another that is not transmitted through a third latent variable.

Indirect

effects are the effects of one latent variable that are transmitted through one

or more mediating latent variables. Each latent variable can have many indirect

effects but only one direct effect on another latent variable.

R ecursive or Non-Recursive Model

Causal

models can be either recursive or non recursive . Recursive models have arrows

that point in the same direction; there are no feedback loops or reciprocal

causation paths. Non recursive models contain one or more feedback loops or

reciprocal causation paths. Feedback loops can exist between latent concepts or

error terms.

Issues In Models

An

important issue for non-recursive models is identification status, Identification

status refers to the amount of information (variances and covariances)

available, compared to the number of parameters that are to be estimated.

If

the amount of information equals the number of parameters to be estimated, the

model is **“just identified.”** If the amount of information exceeds the

number of parameters to be estimated, the model is **“overidentified.”**

In both cases, a unique solution for the parameters can be found. With the use

of standard conventions, recursive models are almost always overidentified.

When the amount of information is less than the number of parameters to be

estimated, the model is **” underidentified “** or

**“unidentified,”** and a unique solution is not possible. Non recursive

models are under identified unless instrumental latent variables (a latent

variable for each path that has a direct effect on one of the two latent

variables in the reciprocal causation relationship but only an indirect effect

on the other latent variable) can be specified.

Causal models can be analyzed

with standard multiple regression procedures or structural equation analysis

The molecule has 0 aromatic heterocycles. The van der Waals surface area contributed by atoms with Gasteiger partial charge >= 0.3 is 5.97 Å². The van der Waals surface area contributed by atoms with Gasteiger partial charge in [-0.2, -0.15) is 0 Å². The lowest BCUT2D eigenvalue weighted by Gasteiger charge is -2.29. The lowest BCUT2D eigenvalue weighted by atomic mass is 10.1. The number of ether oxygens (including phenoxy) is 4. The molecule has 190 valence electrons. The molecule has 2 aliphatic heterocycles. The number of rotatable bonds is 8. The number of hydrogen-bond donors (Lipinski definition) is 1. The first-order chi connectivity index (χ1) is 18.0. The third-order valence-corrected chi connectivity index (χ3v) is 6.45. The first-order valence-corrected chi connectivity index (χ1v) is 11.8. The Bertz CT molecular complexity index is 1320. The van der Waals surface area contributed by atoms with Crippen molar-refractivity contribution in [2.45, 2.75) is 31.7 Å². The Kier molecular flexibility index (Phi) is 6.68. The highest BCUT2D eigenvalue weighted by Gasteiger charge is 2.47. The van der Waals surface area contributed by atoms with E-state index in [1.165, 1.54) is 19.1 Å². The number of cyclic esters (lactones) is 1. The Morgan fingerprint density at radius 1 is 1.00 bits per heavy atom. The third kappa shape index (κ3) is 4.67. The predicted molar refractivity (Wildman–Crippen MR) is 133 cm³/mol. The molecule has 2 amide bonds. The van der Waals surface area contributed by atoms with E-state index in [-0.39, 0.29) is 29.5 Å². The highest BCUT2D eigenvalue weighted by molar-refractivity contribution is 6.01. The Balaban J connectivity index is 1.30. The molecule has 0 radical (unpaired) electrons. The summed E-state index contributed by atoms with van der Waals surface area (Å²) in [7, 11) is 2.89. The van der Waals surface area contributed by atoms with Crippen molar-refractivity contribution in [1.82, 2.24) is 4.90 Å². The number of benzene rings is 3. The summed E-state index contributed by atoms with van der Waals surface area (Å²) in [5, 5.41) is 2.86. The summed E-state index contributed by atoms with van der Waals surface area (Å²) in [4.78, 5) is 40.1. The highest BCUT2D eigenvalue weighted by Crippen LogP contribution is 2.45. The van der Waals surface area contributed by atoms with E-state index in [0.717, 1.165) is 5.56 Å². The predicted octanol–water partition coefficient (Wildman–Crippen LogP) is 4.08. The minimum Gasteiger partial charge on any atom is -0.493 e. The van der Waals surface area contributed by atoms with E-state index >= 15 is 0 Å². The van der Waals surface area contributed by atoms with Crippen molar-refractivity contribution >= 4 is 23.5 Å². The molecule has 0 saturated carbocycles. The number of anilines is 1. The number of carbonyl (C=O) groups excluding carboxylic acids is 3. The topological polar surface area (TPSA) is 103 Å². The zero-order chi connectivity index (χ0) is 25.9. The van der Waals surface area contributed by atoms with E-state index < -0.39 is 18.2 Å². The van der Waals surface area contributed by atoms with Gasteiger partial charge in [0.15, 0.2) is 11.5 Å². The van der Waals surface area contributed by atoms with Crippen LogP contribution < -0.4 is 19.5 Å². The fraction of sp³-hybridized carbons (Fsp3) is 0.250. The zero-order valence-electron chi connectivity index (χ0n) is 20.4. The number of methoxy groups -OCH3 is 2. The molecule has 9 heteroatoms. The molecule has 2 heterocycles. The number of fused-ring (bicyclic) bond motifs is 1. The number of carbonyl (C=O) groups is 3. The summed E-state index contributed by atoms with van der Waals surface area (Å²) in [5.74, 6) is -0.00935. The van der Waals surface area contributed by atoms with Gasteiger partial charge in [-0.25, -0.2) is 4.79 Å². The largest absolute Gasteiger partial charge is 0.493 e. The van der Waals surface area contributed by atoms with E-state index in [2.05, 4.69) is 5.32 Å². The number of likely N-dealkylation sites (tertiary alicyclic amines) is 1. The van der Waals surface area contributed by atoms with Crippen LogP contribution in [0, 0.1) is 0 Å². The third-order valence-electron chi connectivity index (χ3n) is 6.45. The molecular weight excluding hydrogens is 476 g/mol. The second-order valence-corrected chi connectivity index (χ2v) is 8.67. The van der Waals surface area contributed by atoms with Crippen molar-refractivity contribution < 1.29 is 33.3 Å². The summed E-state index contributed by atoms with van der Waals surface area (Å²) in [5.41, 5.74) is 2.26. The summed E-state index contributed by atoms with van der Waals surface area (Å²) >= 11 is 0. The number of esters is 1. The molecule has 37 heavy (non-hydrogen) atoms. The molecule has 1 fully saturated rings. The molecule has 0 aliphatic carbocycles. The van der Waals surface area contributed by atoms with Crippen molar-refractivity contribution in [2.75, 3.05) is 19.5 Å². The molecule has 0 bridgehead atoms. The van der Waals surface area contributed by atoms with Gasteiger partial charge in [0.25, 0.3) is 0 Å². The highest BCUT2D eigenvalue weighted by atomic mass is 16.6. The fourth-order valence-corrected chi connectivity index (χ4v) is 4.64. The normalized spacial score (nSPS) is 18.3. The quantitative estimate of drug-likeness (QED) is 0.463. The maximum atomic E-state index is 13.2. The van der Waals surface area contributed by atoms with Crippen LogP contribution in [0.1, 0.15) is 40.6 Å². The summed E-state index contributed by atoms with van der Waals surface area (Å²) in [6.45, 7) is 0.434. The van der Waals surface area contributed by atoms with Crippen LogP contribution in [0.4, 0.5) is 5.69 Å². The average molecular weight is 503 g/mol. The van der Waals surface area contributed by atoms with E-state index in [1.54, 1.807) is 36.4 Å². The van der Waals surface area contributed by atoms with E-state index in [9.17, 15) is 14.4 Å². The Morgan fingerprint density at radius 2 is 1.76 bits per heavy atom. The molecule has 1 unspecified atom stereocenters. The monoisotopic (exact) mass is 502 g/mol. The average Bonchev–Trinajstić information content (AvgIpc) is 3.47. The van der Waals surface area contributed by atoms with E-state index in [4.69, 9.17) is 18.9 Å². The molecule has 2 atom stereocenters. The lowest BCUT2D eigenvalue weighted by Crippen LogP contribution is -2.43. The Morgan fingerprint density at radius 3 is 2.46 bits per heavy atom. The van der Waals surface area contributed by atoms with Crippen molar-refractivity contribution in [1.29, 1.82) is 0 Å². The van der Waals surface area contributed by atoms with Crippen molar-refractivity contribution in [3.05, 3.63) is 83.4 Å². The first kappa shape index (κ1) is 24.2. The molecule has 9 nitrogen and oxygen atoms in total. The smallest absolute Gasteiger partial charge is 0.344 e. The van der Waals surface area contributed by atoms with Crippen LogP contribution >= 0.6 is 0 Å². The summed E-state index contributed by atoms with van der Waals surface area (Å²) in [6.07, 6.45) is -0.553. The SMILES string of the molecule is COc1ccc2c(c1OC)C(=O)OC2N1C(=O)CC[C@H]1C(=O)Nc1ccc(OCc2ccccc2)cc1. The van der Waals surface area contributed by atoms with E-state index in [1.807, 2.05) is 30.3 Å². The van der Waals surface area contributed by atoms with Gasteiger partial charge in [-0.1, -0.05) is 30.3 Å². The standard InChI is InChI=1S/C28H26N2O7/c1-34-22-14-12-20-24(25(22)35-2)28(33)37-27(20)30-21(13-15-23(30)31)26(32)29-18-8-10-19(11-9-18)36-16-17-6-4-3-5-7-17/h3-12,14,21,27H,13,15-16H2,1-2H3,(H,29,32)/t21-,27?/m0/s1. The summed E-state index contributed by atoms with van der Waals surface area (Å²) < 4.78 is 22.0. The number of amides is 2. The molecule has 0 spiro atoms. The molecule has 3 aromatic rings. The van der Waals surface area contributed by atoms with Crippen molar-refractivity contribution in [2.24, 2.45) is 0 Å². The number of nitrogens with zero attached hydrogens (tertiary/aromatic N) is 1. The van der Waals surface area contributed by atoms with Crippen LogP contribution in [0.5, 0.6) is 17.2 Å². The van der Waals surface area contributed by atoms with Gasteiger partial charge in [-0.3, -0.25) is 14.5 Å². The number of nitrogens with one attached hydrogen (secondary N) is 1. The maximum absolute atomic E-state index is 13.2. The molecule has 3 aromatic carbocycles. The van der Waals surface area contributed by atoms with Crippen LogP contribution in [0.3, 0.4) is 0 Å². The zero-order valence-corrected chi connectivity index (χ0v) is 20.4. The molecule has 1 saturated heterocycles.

programs, such as LISREL or EQS (see **“Structural Equation Modeling”**).

Multiple regression is appropriate when each concept is measured with only one

empirical indicator.

Path coefficients (standardized regression coefficients,

or ẞs) are estimated by regressing each endogenous variable on the variables

that are hypothesized to have a direct effect on it. Fit of the model is

calculated by comparing total possible explained variance for the just

identified model with the total explained variance of the proposed

overidentified model ( Pedhazur , 1982).

## Data Requirements For Path Analysis

Data requirements for path analysis

are the same as those for multiple regression:

(a) interval or near-interval

data for the dependent measure

(b) interval, near-interval, or dummy-, effect,

or orthogonally coded categorical data for the independent measures

(c) 5

to 10 cases per independent variable.

Assumptions of multiple regression

must be met.

Benefits of Model

In

summary, causal modeling techniques provide a way to more fully represent the

complexities of the phenomenon, to test theoretical models specifying causal

flow, and to separate the effects of one variable on another into direct and

indirect effects.

Although causal modeling cannot be used to establish

causality, it provides information on the strength and direction of the

hypothesized effects. Thus, causal modeling enables investigators to explore

the process by which one variable might affect another and to identify possible

points for intervention.